Prior to the Roman invasion the area around Glossop was occupied by the northern tribe of Iron Age Celts known as the Brigantes, the largest tribe in Britain, the Brigantes fought many battles with the Romans. In 80 A.D. the Romans built a fort, Melandra (Agricola) above the confluence of The River Etherow & Glossop Brook, which commanded fine views over the Longdendale Valley. Roads were established to the fort at Brough (Navio) in the Hope Valley & to Buxton (Aquae Arnemetiae). By 140 A.D. the Roman troops were needed elsewhere & left the area.
Around 650 Britain was invaded by the Angles, Saxons & Jutes from Northern Europe. The Angles settled in the Glossopdale Valley. Glossop got its name from the Anglian farmer, Glot, who lived in the valley. The old English word for valley is Hop & the area became known as Glot’s Hop.
In 1086 The Domesday Book stated that all Longdendale, including Glossop, was all waste, worth forty shillings. In 1087 Glossopdale became part of the Royal Forest of the Peak, which had been granted to William Peveril by the King as a private Royal Hunting ground.
In 1157 The Manor of Glossop was given to the Abbott of Basingwerke in North Wales, a market charter was granted along with a court & a fair around the cross outside the church, and the parish of Glossop was established.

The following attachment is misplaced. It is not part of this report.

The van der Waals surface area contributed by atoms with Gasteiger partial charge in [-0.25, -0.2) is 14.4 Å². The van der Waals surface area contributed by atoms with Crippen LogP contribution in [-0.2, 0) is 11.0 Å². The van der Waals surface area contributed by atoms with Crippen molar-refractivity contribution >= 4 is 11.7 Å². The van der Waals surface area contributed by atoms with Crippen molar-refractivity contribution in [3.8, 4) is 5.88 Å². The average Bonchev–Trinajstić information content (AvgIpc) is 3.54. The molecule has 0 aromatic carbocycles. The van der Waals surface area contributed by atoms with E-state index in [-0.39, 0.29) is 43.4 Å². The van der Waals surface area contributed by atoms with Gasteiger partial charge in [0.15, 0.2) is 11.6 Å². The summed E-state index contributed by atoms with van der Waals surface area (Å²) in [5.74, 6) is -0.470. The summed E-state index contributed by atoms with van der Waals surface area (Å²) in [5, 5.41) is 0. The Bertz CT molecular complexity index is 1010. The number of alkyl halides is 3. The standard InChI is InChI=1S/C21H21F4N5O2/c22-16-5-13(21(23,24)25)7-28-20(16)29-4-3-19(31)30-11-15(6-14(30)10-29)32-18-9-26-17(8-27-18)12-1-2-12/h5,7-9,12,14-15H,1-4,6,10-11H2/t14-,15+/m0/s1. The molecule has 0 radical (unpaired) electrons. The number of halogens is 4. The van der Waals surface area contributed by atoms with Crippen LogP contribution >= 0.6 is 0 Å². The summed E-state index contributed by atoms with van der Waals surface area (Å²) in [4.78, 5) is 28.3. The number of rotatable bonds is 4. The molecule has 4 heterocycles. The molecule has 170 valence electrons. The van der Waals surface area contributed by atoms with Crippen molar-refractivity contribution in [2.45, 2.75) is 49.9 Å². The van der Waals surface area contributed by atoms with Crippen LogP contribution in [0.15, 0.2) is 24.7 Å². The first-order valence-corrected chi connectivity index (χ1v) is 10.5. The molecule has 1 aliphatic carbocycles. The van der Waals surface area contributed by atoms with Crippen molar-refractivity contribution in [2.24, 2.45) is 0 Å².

Throughout the 12th and 13th centuries the monks from the Abbey brought their sheep to graze on the moors around Glossop & changed the landscape which started the areas farming industry.
In 1433 The Abbott of Basingwerke leased the whole of Glossopdale to John Talbot from Hallam, Sheffield, in return for an annual rent of £50. In 1494 an illegitimate son of the Talbot family, Dr John Talbot, was appointed vicar and he paved the road over the moors to Sheffield, the road is known as Doctors Gate.
In 1592 the open fields of medieval Glossop become enclosed as tenant farmers built dry stone walls around their own land.
In 1600 the Manor of Glossop was owned by the Howard family, which is where the pub in the town centre got its name. In 1680 there were about 50 houses in Glossop, with several out lying farms.
Towards the end of the 18th century the Industrial Revolution started many mills sprung up in the area & the population increased as woollen textiles were replaced by the cotton industry. Glossop is now very much a commuter town with many of the population commuting to Manchester or Sheffield to work, however the town is quite self contained.